Crossed Wires on Fiber-Optics Deal

August 17, 1993

By attempting to tip-toe around Maryland's normal procurement procedures, the governor's chief adviser on information technology finds himself in an awkward position: there's the appearance of a conflict of interest, even though Francis J. Knott may have done nothing wrong.

We have little doubt Mr. Knott wants to do the right thing for his longtime friend, Gov. William Donald Schaefer. Mr. Knott seeks to propel Maryland into the vanguard of high-tech telecommunications, linking schools together via a controversial $40 million fiber-optic line built by C&P Telephone Co. The trouble is that Mr. Knott and Mr. Schaefer want to handle this matter as though it were a private-sector deal: negotiate an agreement with C&P and then build the fiber-optic network.

But this may not be in the best interests of the Maryland taxpayer. Who knows what other companies might offer if given the chance? By cutting a deal with C&P, the governor and Mr. Knott would be foreclosing the state's options.

A complication is Mr. Knott's dual role as head of the governor's Information Technology Board and as a consultant to Northern Telecom Ltd., a supplier that could well benefit were C&P to build Maryland's fiber-optics network. A spokesman for the state's cable TV industry calls this conflict "improper and inappropriate."

These competitors also worry the ITB seems to favor C&P and that Mr. Knott will naturally view other proposals with skepticism. They want a chance to compete for this key contract, but they fear the playing field is no longer level.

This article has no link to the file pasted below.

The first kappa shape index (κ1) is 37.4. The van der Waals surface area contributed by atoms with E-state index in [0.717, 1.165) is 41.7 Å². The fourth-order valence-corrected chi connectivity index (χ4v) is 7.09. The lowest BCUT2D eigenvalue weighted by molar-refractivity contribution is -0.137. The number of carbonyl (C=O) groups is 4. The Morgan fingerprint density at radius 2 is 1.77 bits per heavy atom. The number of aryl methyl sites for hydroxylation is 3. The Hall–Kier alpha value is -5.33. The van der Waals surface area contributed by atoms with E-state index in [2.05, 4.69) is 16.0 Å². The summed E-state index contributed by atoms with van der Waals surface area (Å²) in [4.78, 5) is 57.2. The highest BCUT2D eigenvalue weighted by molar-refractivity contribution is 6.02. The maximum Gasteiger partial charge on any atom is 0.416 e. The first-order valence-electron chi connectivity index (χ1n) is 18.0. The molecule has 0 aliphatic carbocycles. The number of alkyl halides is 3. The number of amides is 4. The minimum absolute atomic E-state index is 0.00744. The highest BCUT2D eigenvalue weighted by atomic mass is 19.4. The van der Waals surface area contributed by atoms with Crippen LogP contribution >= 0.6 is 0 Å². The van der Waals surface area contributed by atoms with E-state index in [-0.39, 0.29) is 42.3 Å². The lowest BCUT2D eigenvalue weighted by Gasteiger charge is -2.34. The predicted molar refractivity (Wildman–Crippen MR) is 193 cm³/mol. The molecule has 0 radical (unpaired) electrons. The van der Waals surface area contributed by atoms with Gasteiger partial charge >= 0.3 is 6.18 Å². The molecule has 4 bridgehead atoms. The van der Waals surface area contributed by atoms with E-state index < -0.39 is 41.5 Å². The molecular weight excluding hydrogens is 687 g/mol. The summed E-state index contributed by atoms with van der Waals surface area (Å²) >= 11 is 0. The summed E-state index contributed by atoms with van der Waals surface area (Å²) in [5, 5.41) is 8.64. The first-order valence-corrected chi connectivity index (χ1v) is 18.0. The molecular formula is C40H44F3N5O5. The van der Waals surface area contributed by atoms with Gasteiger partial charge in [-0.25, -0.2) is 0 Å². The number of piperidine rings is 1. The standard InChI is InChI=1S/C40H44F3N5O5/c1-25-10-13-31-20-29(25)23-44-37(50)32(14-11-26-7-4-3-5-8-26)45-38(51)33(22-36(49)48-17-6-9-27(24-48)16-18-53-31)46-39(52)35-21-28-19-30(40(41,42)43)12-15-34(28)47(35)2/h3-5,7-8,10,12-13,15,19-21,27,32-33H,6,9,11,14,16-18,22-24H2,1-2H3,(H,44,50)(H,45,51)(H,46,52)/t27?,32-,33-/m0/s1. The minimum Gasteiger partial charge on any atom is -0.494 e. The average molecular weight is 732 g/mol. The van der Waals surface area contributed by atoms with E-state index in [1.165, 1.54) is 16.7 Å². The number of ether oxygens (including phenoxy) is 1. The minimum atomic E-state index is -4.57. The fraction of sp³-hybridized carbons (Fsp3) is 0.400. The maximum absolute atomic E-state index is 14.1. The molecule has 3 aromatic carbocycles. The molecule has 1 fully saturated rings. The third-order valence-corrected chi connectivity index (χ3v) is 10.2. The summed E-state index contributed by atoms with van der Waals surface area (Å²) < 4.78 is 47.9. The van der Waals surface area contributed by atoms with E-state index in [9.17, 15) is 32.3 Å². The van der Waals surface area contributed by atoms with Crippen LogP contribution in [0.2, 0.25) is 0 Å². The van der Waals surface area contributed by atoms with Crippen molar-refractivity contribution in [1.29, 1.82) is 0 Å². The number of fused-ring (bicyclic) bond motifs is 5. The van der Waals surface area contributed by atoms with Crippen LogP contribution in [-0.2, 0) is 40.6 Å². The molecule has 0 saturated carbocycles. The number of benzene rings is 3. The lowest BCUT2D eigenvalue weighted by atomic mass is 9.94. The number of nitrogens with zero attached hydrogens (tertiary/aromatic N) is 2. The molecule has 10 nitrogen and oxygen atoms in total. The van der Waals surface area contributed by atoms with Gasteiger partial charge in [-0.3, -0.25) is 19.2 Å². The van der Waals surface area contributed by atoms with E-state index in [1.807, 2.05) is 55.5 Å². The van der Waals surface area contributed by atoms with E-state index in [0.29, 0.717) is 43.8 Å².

Further muddying things is the role of Public Service Commission chairman Frank Heintz, also a member of the Knott panel, in voting to reverse an unfavorable PSC ruling against C&P that indirectly frees up rate-payer money for the fiber-optics project -- a project Mr. Heintz supports.

All this gives the agreement with C&P a malodorous whiff. For that reason, the panel should re-open this matter and send out a "request for information" to all telecommunications companies interested in building a fiber-optics network for state high schools. Then, the panel should draw up bid specifications to guarantee Maryland the very best "distance learning service" available. Such a move would ensure fairness, and ensure that Maryland schools get the most advanced system.

Once a fiber optics network is laid, the builder of that network will control this communications link of the future. The builder will also have a big price advantage in being able to tap into this network to service businesses throughout Maryland at affordable rates. Thus, the governor's panel ought to proceed with caution. The best way to do that is to insist on competitive bids. Let the marketplace decide who offers the best system.

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